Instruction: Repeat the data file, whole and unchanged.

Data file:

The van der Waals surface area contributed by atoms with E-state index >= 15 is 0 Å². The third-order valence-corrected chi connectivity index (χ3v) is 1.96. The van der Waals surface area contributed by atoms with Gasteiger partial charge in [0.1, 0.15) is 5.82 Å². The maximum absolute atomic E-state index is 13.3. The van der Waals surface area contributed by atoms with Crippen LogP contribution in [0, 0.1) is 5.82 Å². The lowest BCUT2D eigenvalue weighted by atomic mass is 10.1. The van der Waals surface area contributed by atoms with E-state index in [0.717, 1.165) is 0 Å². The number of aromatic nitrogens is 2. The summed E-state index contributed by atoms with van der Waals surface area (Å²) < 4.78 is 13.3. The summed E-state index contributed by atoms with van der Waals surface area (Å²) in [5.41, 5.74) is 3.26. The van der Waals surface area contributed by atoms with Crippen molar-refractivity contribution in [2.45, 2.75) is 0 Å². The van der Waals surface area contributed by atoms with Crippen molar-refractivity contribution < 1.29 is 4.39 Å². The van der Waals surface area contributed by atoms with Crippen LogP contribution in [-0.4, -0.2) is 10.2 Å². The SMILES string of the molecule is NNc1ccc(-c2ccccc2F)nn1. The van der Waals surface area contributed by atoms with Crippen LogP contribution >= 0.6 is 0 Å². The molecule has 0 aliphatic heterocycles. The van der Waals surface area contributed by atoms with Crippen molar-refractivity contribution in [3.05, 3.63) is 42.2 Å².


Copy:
The van der Waals surface area contributed by atoms with E-state index >= 15 is 0 Å². The third-order valence-corrected chi connectivity index (χ3v) is 1.96. The van der Waals surface area contributed by atoms with Gasteiger partial charge in [0.1, 0.15) is 5.82 Å². The maximum absolute atomic E-state index is 13.3. The van der Waals surface area contributed by atoms with Crippen LogP contribution in [0, 0.1) is 5.82 Å². The lowest BCUT2D eigenvalue weighted by atomic mass is 10.1. The van der Waals surface area contributed by atoms with E-state index in [0.717, 1.165) is 0 Å². The number of aromatic nitrogens is 2. The summed E-state index contributed by atoms with van der Waals surface area (Å²) < 4.78 is 13.3. The summed E-state index contributed by atoms with van der Waals surface area (Å²) in [5.41, 5.74) is 3.26. The van der Waals surface area contributed by atoms with Crippen molar-refractivity contribution in [2.45, 2.75) is 0 Å². The van der Waals surface area contributed by atoms with Crippen molar-refractivity contribution < 1.29 is 4.39 Å². The van der Waals surface area contributed by atoms with Crippen LogP contribution in [-0.4, -0.2) is 10.2 Å². The SMILES string of the molecule is NNc1ccc(-c2ccccc2F)nn1. The van der Waals surface area contributed by atoms with Crippen LogP contribution >= 0.6 is 0 Å². The molecule has 0 aliphatic heterocycles. The van der Waals surface area contributed by atoms with Crippen molar-refractivity contribution in [3.05, 3.63) is 42.2 Å².